Flood-Resistant Construction in Florida: Practices and Challenges

Gayle Kurtzer-Meyers

Flood-resistant construction in Florida is gaining traction due to new building codes, but it still faces many challenges and may only be practical for some.

What is Flood-Resistant Construction?

Flood-resistant construction refers to construction practices that aim to prevent flood water from entering a property or, if unavoidable, to minimize the damage to the property. You see these construction practices applied in flood plains and other areas at a higher risk of flooding via rainfall and rising sea levels.

Flood plains only tell part of the story. Federal Emergency Management Agency (FEMA) updates its maps to incorporate multiple flood risks. So it’s vital that individuals and construction professionals in Florida, even if they are not living or building on a flood plain, should start looking into flood-resistant construction.

Flood-Resistant Construction: Materials and Practices

The two main facets of flood-resistant construction are materials and construction practices. The construction practices may include:

  • The structure is elevated above the flood level. One common way to do it is to build the home over stilts (pier foundations) that are tall enough to keep the structure above the floodline. They usually have ample space to let the flood water through, and even if there are walls, they are typically all-block with flood vents to provide a passage being elevated e to the water so that it doesn’t push against the walls with full force. The materials used to build these stilts are another point of consideration.
  • It’s important to note that elevating the structure above flood level via stilts/piers is one of the dry flood-proofing techniques FEMA recommends. There are others, all adhering to the basic guideline that the lowest floor or flood-proofed area should be two feet above the Base Flood Elevation (BFE), available for different zones in FEMA’s Flood Insurance Rate Map (FIRM).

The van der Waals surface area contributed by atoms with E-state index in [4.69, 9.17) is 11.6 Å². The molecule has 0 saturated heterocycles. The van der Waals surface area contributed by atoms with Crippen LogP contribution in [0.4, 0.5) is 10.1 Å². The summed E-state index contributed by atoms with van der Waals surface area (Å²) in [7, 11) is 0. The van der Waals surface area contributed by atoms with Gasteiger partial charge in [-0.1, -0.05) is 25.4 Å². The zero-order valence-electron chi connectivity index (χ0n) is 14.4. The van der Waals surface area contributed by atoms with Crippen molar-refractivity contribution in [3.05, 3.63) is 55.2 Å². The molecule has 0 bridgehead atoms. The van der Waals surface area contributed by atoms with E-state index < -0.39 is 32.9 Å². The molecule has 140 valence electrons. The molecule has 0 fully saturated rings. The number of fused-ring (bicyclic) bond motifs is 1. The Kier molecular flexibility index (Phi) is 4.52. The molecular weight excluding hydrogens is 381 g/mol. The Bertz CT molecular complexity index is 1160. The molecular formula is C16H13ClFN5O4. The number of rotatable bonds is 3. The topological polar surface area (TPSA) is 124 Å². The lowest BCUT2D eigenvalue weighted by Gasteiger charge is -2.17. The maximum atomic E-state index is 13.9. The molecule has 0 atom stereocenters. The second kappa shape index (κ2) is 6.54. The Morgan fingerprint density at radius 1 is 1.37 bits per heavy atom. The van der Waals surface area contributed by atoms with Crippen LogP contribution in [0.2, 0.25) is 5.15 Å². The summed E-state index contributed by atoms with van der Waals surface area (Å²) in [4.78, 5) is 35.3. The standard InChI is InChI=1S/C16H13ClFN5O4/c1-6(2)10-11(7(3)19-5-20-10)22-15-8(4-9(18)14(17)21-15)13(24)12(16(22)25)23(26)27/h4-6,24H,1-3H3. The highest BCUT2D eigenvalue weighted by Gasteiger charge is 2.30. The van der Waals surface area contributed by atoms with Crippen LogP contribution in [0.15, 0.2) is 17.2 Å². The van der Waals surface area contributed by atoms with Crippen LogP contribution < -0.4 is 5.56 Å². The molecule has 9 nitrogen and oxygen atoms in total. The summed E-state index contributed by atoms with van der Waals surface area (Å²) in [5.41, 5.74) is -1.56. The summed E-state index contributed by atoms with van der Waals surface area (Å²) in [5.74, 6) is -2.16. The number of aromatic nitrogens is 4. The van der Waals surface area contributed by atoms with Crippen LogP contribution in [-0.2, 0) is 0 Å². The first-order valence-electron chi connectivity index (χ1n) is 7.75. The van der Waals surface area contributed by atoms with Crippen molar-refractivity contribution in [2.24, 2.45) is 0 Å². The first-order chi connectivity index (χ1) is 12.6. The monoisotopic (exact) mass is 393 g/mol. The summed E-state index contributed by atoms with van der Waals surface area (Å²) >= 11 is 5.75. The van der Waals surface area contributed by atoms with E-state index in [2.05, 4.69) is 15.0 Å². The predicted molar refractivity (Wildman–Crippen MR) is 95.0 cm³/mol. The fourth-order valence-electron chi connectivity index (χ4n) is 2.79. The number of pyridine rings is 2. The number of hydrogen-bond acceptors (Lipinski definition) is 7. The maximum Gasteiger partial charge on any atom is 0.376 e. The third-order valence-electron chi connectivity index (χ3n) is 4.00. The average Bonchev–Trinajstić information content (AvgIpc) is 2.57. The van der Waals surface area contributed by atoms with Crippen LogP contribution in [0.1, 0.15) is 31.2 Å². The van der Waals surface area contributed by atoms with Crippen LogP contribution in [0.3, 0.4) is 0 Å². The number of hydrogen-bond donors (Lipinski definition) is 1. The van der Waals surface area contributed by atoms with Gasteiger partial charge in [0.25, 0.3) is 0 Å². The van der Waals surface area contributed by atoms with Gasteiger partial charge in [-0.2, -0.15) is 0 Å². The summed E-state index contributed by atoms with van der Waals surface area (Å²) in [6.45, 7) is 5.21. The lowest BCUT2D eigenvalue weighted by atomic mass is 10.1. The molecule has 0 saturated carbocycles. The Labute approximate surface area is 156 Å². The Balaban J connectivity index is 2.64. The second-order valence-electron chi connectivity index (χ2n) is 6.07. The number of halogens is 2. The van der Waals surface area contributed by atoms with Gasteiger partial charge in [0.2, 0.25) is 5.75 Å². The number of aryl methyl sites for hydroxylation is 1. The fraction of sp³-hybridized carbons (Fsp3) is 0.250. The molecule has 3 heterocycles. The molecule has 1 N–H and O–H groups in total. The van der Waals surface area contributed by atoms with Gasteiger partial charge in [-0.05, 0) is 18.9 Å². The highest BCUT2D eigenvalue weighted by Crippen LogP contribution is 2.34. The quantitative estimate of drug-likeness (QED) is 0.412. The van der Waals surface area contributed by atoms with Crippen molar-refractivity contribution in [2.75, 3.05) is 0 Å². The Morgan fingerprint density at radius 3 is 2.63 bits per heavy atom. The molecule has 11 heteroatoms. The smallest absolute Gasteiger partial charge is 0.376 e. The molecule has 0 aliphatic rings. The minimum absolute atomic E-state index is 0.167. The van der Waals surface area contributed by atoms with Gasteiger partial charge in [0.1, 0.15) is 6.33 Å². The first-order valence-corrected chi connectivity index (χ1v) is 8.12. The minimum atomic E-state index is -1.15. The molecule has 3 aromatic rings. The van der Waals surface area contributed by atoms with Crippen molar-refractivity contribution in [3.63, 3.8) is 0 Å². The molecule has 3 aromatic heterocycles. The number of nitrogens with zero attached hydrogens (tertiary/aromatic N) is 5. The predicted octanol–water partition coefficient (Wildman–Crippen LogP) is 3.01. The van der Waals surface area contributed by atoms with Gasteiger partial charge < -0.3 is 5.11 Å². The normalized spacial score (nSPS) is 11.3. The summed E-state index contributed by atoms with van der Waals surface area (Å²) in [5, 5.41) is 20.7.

• Wet flood-proofing is more than just a construction practice and also covers temporary measures that apply to a structure to allow the flood water to pass through without damaging the interior or design much. The construction practices include protecting service equipment and plumbing from flood water, typically through installation above the flood line and insulation.
  • Construction practices to avoid flood-related long-term damage, like mold.

The other important facet of flood-resistant construction is the materials used in the structure. Flood resistance is not just about the direct impact of flood water hitting the building. It’s also about flood water’s effect on facilities when it stands still in and around structures for weeks with no way to drain.

Many materials can withstand flood water with minimal damage if it just comes and goes (unless ample momentum and power are pushing it). Still, the damage can be significant if those materials are in contact with the water for days or weeks.

Florida Building Code Flood-Resistant Provisions

There are several provisions in the Florida building code pertaining specifically to flood-resistant construction practices and the usage of flood-resistant construction materials. Published in 2020; the latest edition applies to almost all buildings except detached one- and two-family homes and multi-family homes with less than three stories. The problem is that these exceptions include the bulk of the buildings in the state.

The code defers FEMA’s list of acceptable building materials published in 2008 for what’s permitted and items that are not approved. This list mentions two classes of proper flood-resistant construction materials and three classes of unacceptable materials. The two acceptable classes are:

● Class-5 - Highly resistant to flood water damage: It includes concrete, concrete blocks, clay tile, and marine-grade plywood.

● Class-4 - Resistant to flood water damage: It includes clay-brick, certain plywood classes, and most solid wood types.

It would be unfair to say that Florida’s building codes haven’t helped shape the construction industry for the better and triggered the correct flood-resistant construction practices and choices. It has kick-started the trend of “high-and-dry” construction, but that’s often detrimental to the surrounding/neighboring homes/structures that are often not at the same elevation.